It is late at night, or rather early in the morning when he turns on the light by his bed and dims it low enough to just see the face of the small alarm clock–for he doesn’t want her wife asleep next to him to be awoken by the light.
His face faces the face of the watch. It is sort of a symmetry, his face on one side, the clock’s face on the other; the clock ticking (too loud for this time of silence) and his heart beating.
Contemplating the clock he begins to consider it. It is a wonder of technology, a quartz oscillator’s output is divided down into a pulse per second and the pulses drive the mechanical wheels, and the wheels the hands. He doesn’t know the details, just the general picture. The whole clock, or at least the outside of it, is made of plastic. It is a clean design, forget the plastic part, after all, what’s wrong with plastic? Nothing.
The alarm clock came into his possession with a broken leg that he glued back in place. The ‘bandaged’ leg makes him smile. Because of the broken leg he got the clock : one day it was written off as ‘damaged by customers” in the place he works, and thrown in the garbage by another shop assistant. Later when there was no one around he retrieved the clock, it’s broken leg broken but still attached. He plugged a battery in it kept it on top of the computer screen on the sales counter until the little clock showed it was time to go home. This didn’t happen today or yesterday but several years ago.
He wonders if the plastic cog wheels he imagines inside the clock are slowly wearing off until one day they will not engage each other and will spin and spin inside while the clock hands remain immobile; then time will stop for the little clock who couldn’t anymore.
There are times when its battery begins to run low in electrons. When in this condition, the seconds hand moves one “tick” forwards and one backwards. He knows it’s crazy but he doesn’t like to see the clock in this sorry condition, trying to push time onwards, and failing. It’s not for lack of trying, it pushes the second forwards, but it is too weak and the second falls back on it; but it tries again, and again … When he sees this happening, he replaces the battery. “There you are” he tells it softly and now the seconds don’t fall back.
A long time ago, when he was a child, there was this clock, a pendulum clock on the wall of the big dining room of his maternal grandfather’s house in the south of Argentina, real south, so far south, that once, his grandfather, when a horse ride had taken them miles from the house, dismounted, and after stretching his old stiff legs, holding his horse by the reins, touched his leg, pointed somewhere in the vast expanse and said :
“Over there is Punta Arenas and beyond the South pole”.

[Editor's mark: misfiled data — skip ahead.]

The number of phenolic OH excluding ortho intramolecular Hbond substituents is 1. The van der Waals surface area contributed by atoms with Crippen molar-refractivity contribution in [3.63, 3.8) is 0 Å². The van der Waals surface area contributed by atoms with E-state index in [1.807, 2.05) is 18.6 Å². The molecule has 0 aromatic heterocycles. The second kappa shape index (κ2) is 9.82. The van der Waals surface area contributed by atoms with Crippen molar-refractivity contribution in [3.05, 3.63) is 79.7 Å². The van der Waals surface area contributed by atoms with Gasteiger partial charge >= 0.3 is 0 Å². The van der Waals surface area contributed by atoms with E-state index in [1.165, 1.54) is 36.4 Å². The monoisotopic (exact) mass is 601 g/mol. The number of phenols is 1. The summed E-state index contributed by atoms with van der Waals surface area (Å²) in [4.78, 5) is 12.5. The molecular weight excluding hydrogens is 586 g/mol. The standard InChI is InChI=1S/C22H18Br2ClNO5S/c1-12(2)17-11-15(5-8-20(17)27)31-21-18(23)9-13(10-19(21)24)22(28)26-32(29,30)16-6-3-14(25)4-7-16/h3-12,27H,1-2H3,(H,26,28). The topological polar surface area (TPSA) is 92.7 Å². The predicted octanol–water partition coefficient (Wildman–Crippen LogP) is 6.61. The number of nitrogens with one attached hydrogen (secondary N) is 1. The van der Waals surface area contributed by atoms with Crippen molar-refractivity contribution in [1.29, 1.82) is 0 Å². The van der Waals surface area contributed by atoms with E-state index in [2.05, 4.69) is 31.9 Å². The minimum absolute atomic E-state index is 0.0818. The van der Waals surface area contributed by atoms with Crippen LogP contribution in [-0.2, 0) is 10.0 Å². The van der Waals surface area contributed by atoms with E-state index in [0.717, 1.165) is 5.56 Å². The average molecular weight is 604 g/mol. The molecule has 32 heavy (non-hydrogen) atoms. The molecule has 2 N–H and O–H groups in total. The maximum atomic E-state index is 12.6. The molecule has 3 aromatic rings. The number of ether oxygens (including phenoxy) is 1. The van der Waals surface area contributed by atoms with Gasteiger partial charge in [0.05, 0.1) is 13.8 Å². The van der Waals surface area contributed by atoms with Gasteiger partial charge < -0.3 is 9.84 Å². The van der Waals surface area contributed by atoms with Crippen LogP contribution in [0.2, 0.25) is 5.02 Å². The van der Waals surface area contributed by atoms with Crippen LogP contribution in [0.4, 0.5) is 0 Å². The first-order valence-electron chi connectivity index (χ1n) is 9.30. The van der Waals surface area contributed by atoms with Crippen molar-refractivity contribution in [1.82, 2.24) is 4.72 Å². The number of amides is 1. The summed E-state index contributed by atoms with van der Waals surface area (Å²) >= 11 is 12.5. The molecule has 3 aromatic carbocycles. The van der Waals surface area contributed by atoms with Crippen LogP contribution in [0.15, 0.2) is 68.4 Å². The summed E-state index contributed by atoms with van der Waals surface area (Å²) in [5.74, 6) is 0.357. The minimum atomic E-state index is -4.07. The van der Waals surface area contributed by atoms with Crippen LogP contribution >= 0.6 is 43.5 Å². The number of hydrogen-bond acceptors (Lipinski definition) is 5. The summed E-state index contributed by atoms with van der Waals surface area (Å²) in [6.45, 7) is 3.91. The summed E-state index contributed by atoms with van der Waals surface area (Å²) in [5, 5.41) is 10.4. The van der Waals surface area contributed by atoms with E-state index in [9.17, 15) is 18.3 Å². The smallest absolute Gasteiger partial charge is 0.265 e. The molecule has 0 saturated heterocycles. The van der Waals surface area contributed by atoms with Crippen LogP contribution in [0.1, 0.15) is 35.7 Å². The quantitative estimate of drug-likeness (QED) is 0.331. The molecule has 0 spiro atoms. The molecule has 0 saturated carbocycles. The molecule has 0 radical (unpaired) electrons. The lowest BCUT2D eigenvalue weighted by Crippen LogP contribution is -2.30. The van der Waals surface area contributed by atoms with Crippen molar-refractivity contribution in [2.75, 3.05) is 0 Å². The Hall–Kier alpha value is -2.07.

He wondered how his grandfather knew which way was south, for all around them it was the same: under a gray sky, a vast expanse of flat land, dotted with flocks of sheep. He knew that not all the world was like this, Buenos Aires where he went to boarding school was different and the cordillera, although unseen here, existed. But after a few weeks in Patagonia the rest of the world seemed unreal, something one has dreamed of or read about in fairy tales.
The South was special; he intuited that there was only one Patagonia and nothing else like it in the whole world, and the realization made him feel melancholic, missing what was still all around him.
The morning after that horse ride, he wound the clock in the dining room, it was his self appointed duty. He loved the sound of the wheels groaning as the key in his hand turned them.
At night, sometimes when reading until dawn, he listened to the clock sound the hours, it’s pendulum keeping a steady beat. He had taken it up to him to wind the clock after his grandmother had told him, and he had believed it, that the clock, the only one in the house, made the time move forwards and if the clock would happen to stop, time would stop and they would become frozen in time for ever. This he was told when he was very young, when he had asked her grandmother why was she turning a key in the clock. Later when he found out it wasn’t true, he somehow still believed the clock had some kind of power: although time wouldn’t freeze if the pendulum clock stopped, something bad would happen. He didn’t know what, he only knew when.
Now old and living far away from that southern ‘estancia’ in Argentina, he often wonders, well, not that often, but tonight yes, what happened to the old clock in his grandparents house.
He was living in Europe when the coldest winter in decades and the subsequent drought decimated their grandparents sheep. His grandparents cut their losses, sold the house and moved north as far north as Uruguay, where they tried their hand at raising cattle, and failed for they were too old for that kind of labour. He saw them for the last time at his father’s home in Mendoza and almost cried to see them so old, beaten by age, by time really. He didn’t mention Patagonia and neither did them.
Looking at the small plastic clock as he slowly falls asleep, he imagines that all clocks, old and new, mechanical or electronic, made of plastic, or wood and metal are part of a big family, or perhaps … yes, that’s it: they are all members of a guild of time makers, making time for all eternity.